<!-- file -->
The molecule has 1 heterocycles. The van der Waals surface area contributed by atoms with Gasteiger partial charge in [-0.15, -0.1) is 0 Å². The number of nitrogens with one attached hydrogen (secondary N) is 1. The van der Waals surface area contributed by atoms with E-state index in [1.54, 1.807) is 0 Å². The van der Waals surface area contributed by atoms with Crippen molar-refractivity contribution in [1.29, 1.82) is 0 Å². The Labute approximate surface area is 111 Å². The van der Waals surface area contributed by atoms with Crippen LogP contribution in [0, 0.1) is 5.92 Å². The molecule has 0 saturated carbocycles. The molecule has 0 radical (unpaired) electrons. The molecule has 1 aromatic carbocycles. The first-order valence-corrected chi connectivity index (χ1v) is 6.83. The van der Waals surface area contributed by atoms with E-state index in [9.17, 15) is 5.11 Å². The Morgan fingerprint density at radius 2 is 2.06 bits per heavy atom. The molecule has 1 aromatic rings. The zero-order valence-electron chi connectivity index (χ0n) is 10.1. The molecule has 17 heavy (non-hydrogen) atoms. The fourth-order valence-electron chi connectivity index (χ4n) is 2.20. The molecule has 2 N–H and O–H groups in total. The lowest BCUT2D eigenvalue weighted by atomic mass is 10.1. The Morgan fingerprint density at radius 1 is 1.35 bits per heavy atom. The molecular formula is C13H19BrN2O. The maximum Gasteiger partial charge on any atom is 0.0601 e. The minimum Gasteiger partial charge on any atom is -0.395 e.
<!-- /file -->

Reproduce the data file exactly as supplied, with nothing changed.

The molecule has 1 heterocycles. The van der Waals surface area contributed by atoms with Gasteiger partial charge in [-0.15, -0.1) is 0 Å². The number of nitrogens with one attached hydrogen (secondary N) is 1. The van der Waals surface area contributed by atoms with E-state index in [1.54, 1.807) is 0 Å². The van der Waals surface area contributed by atoms with Crippen molar-refractivity contribution in [1.29, 1.82) is 0 Å². The Labute approximate surface area is 111 Å². The van der Waals surface area contributed by atoms with Crippen LogP contribution in [0, 0.1) is 5.92 Å². The molecule has 0 saturated carbocycles. The molecule has 0 radical (unpaired) electrons. The molecule has 1 aromatic carbocycles. The first-order valence-corrected chi connectivity index (χ1v) is 6.83. The van der Waals surface area contributed by atoms with E-state index in [9.17, 15) is 5.11 Å². The Morgan fingerprint density at radius 2 is 2.06 bits per heavy atom. The molecule has 1 aromatic rings. The zero-order valence-electron chi connectivity index (χ0n) is 10.1. The molecule has 17 heavy (non-hydrogen) atoms. The fourth-order valence-electron chi connectivity index (χ4n) is 2.20. The molecule has 2 N–H and O–H groups in total. The lowest BCUT2D eigenvalue weighted by atomic mass is 10.1. The Morgan fingerprint density at radius 1 is 1.35 bits per heavy atom. The molecular formula is C13H19BrN2O. The maximum Gasteiger partial charge on any atom is 0.0601 e. The minimum Gasteiger partial charge on any atom is -0.395 e.